I’d intended to focus on my Kickstarter-funded books if I finished my To-Read queue, but I never got to that because of my focus on finishing series this year. I’ll be making this a goal in 2024 if I get to the end of that queue, but I am unsure if I’ll get there. 

And now we arrive at our Book of the Year contenders. Interestingly, and contrary to the way these things usually work, all the entries are from earlier in 2023. (Meaning no recency bias) I think this is because later on I focused on finishing the Wayward Children, Dresden Files, and Temeriere series and while I enjoy the series – no one book really stands out as incredible to me. My contenders for Book of the Year are Tress of the Emerald Sea, Nettle & Bone, and Legends and Lattes. For a little bit I was considering all of the Wayward Children series as one story, but rejected that because it’s not yet done and because I read many series this year and it would be better to compare like with like. 

Tress of the Emerald Sea read as The Princess Bride meets the Cosmere. Brandon has described it as The Princess Bride if Princess Buttercup had more agency. I enjoyed the narrative tone – it mimicked that of a fairy tale a la Princess Bride. I was able to predict some of the twists just a little bit before they happened, which is masterful storytelling. It was a great start to the Year of Sanderson. 

Nettle & Bone, by T. Kingfisher, was also playing with fairy tale tropes. One character even admits to setting up 3 tasks because that’s how these things are supposed to go. The story winds up being a deconstruction/reconstruction of fairy tale tropes. It takes all the tropes you know (and maybe love) and interrogates them a bit, starting with the assumption that it’s a good thing to be a princess who gets to marry the prince. Kingfisher has written many fairy tales, including some retellings of the classics, but I think this one is all the more perfect for being original. Also, I don’t always love when novels start in media res (I find it more acceptable in short stories), but this one really set a great tone with by starting that way.

In some ways, nothing could be more different than the prior two while staying in the same genre as Legends and Lattes. In what could have easily been a very badly done parody (ugh…see my book Witches be Crazy) the plot of Legends and Lattes takes the adventurer’s party of many a fantasy book (see Lord of the Ring) or D&D campaign (although I wouldn’t have made the D&D connection at the time because the kids hadn’t roped me into D&D yet) and explores what might happen if one of the characters retires…to open up a coffee shop. There are a few stakes at play – prejudice against orcs and succubi or the old life not accepting your retirement – but mostly it’s just a cozy novel about what it might be like to open up a fantasy coffee shop. I’m slightly disappointed that so far the author has only done prequels. Perhaps this is the kind of story that doesn’t lend itself to a sequel – what can happen once the shop is established? But I feel there are some potential other stories to be told afterwards rather than stories where we know what will eventually happen to the main character.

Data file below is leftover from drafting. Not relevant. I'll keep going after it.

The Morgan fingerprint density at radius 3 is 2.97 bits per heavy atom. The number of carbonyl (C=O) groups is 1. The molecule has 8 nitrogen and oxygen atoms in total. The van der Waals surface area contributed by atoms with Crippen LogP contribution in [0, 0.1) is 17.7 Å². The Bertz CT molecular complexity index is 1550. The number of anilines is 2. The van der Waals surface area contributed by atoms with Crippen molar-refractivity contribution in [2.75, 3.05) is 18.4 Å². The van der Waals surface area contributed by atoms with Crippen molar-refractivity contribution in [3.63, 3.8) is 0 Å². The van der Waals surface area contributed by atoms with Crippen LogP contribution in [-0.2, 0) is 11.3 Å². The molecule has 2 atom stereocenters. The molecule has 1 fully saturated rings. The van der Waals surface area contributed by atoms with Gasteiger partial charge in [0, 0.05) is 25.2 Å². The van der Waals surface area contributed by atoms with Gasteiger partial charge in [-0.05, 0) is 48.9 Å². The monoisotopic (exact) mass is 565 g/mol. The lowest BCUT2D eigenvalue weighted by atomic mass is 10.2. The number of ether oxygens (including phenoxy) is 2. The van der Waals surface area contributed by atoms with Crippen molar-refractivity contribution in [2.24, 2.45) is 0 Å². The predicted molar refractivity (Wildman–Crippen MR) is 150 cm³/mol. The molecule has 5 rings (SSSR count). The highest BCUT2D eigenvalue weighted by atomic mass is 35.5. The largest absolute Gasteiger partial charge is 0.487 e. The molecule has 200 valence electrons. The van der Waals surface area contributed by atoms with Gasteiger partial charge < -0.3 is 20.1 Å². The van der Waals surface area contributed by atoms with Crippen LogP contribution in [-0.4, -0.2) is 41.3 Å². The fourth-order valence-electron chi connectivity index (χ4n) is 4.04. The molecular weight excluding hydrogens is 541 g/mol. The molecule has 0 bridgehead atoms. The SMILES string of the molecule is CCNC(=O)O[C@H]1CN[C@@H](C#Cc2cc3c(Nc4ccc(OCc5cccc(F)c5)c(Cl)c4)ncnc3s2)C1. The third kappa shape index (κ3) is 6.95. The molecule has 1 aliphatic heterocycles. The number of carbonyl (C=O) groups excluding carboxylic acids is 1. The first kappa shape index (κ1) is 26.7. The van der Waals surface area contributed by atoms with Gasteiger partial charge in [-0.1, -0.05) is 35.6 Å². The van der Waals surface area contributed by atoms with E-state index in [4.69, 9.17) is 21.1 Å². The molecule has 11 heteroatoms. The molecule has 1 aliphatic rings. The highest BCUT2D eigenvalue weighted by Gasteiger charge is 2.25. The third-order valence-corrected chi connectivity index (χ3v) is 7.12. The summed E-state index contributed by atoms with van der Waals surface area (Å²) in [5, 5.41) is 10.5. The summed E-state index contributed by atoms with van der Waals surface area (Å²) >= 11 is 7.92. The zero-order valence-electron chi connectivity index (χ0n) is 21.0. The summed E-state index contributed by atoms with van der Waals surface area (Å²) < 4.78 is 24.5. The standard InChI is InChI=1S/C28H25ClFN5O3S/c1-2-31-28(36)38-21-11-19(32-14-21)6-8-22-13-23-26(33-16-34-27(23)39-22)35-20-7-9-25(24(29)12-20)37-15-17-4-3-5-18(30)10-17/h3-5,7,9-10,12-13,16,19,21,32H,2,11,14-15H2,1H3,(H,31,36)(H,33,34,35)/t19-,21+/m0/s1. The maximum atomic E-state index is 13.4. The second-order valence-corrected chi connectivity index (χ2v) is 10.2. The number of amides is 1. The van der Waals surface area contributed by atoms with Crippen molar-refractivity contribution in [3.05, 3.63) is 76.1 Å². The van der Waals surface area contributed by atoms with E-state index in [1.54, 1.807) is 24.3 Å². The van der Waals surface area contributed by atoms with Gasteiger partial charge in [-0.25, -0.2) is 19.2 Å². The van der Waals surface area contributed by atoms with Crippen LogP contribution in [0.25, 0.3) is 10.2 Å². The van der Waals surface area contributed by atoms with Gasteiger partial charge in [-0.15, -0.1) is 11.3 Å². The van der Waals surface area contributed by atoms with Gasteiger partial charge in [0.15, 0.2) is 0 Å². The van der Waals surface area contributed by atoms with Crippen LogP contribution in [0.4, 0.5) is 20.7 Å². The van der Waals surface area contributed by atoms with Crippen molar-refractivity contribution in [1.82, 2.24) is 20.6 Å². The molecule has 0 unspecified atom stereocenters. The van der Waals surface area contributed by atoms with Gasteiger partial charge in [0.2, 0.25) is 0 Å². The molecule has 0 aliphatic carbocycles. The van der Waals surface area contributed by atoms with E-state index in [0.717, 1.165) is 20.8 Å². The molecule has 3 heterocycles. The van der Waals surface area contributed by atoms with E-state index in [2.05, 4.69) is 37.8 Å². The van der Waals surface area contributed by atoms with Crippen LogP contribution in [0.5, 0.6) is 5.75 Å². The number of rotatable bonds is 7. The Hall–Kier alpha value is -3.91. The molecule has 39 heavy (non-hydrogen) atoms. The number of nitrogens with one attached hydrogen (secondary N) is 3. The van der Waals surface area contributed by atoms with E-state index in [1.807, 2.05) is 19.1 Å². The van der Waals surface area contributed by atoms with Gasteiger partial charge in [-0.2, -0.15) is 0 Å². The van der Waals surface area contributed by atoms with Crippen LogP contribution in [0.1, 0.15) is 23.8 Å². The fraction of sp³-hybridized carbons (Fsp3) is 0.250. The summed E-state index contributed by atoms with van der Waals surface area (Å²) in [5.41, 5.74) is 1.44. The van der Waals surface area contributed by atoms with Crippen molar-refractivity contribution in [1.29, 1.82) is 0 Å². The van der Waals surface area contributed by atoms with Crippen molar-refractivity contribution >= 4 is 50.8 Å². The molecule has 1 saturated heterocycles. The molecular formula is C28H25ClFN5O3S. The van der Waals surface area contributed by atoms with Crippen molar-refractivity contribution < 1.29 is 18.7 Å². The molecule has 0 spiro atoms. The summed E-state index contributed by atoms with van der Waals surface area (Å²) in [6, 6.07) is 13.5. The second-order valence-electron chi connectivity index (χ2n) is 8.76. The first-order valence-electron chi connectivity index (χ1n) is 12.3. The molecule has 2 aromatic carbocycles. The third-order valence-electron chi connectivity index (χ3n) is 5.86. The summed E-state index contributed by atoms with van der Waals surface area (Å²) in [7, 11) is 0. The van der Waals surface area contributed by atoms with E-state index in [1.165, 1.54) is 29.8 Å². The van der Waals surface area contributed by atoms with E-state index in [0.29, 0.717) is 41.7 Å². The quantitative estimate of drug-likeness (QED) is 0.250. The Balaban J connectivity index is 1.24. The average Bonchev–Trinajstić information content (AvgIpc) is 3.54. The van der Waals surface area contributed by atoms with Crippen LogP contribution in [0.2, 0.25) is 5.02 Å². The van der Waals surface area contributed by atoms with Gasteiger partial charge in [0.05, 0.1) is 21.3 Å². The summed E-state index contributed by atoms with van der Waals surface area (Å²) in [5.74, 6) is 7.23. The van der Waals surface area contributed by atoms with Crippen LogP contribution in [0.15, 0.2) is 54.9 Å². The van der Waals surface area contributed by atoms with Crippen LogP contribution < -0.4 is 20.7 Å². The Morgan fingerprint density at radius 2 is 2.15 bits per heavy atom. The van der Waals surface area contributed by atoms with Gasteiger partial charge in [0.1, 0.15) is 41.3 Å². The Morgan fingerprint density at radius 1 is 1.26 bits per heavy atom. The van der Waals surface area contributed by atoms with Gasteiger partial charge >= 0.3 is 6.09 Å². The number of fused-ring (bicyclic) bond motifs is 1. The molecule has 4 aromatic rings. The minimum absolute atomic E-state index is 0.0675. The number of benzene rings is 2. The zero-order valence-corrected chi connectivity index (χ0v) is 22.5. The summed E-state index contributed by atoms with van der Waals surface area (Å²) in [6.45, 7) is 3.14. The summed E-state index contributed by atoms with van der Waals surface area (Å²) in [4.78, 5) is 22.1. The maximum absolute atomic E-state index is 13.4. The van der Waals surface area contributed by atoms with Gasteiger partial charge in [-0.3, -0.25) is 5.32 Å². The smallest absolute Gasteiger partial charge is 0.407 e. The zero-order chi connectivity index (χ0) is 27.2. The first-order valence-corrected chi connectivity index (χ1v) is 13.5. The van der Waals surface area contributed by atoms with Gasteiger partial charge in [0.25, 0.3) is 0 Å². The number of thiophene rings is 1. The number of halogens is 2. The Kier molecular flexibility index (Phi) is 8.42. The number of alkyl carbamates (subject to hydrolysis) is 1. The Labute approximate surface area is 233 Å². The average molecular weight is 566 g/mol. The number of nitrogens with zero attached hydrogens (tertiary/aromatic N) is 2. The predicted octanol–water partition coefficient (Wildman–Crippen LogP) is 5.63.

This year it’s a tough choice between these three. They all brought me joy in their own ways. Nettle & Bone was perhaps the darkest of the three and, perhaps, the most realistic. But they were all great books. In the end I would give it to Nettle & Bone because not only did I like it, but when I shared it with Danielle, she also liked it. We often spoke about the plot and characterizations. It’s a tough contest, but I think I might give second place to Legends and Lattes for not requiring any outside knowledge to fully enjoy when compared to the Cosmere goodies that you miss out on if you are coming into Tress cold. 

GoodReads Stats

  • 25,419 pages read
  • Shortest Book: Compulsory – 8 pages
  • Longest Book: The Dragon Republic – 658 pages
  • Average book length: 295
  • Average rating: 3.9/5
  • Highest Rating: Skin Game from The Dresden Files – 5/5

Books Read in 2023

  1. Dead Man’s Hand
  2. Tress of the Emerald Sea
  3. The Valancourt Book of Victorian Christmas Ghost Stories
  4. The Last Continent
  5. Nettle & Bone
  6. The City We Became
  7. Witches Be Crazy
  8. Continue?
  9. Gods & Monsters
  10. Spelunky
  11. Nightmare Magazine 125
  12. Super Power, Spoony Bards, and Silverware
  13. Cook’s Country 2020
  14. The Story Behind
  15. When the Tiger Came Down the Mountain
  16. Legends and Lattes
  17. Lightspeed Magazine 103
  18. Nightmare Magazine 126
  19. Carpe Jugulum
  20. Uncanny Magazine 26
  21. The Dragon Republic
  22. Fantasy Magazine 89
  23. The Frugal Wizard’s Handbook for Surviving Medieval England
  24. Lightspeed Magazine 104
  25. The Bread Baker’s Apprentice
  26. Lightspeed Magazine 105
  27. The Burning God
  28. Down Among the Sticks and Bones
  29. Beneath the Sugar Sky
  30. In an Absent Dream
  31. Lightspeed Magazine 106
  32. Juice Like Wounds
  33. Come Tumbling Down
  34. Lightspeed Magazine 107
  35. Vegetables Illustrated
  36. Lightspeed Magazine 108
  37. The Fifth Elephant
  38. The Everyday Athlete Cookbook
  39. The Frame-Up
  40. Artisan Breads Every Day
  41. Blood Rites
  42. Lightspeed Magazine 109
  43. Across the Green Grass Fields
  44. Apex Magazine 105
  45. Yumi and the Nightmare Painter
  46. Apex Magazine 138
  47. Clarkesworld Magazine 144
  48. Dead Beat
  49. Skeleton Song
  50. Where the Drowned Girls Go
  51. In Mercy, Rain
  52. Lost in the Moment and Found
  53. Uncanny Magazine 19
  54. Proven Guilty
  55. Science: Ruining Everything Since 1543
  56. Threats
  57. White Knight
  58. Small Favor
  59. Turn Coat
  60. Lightspeed Magazine 110
  61. Changes
  62. Side Jobs
  63. Ghost Story
  64. Whole Grain Breads
  65. Cold Days
  66. Skin Game
  67. Peace Talks
  68. Brief Cases
  69. Battleground
  70. Soonish
  71. Compulsory
  72. House of X/Powers of X
  73. The Sunlit Man
  74. The Internet Con
  75. American Pie
  76. The Daughter of Doctor Moreau
  77. Empire of Ivory
  78. The Truth
  79. Victory of Eagles
  80. Lightspeed Magazine Apr 2018
  81. Tongues of Serpents
  82. Long Past Dues
  83. I Am Not A Serial Killer
  84. Crucible of Gold
  85. The Kaiju Preservation Society
  86. Lightspeed Magazine 111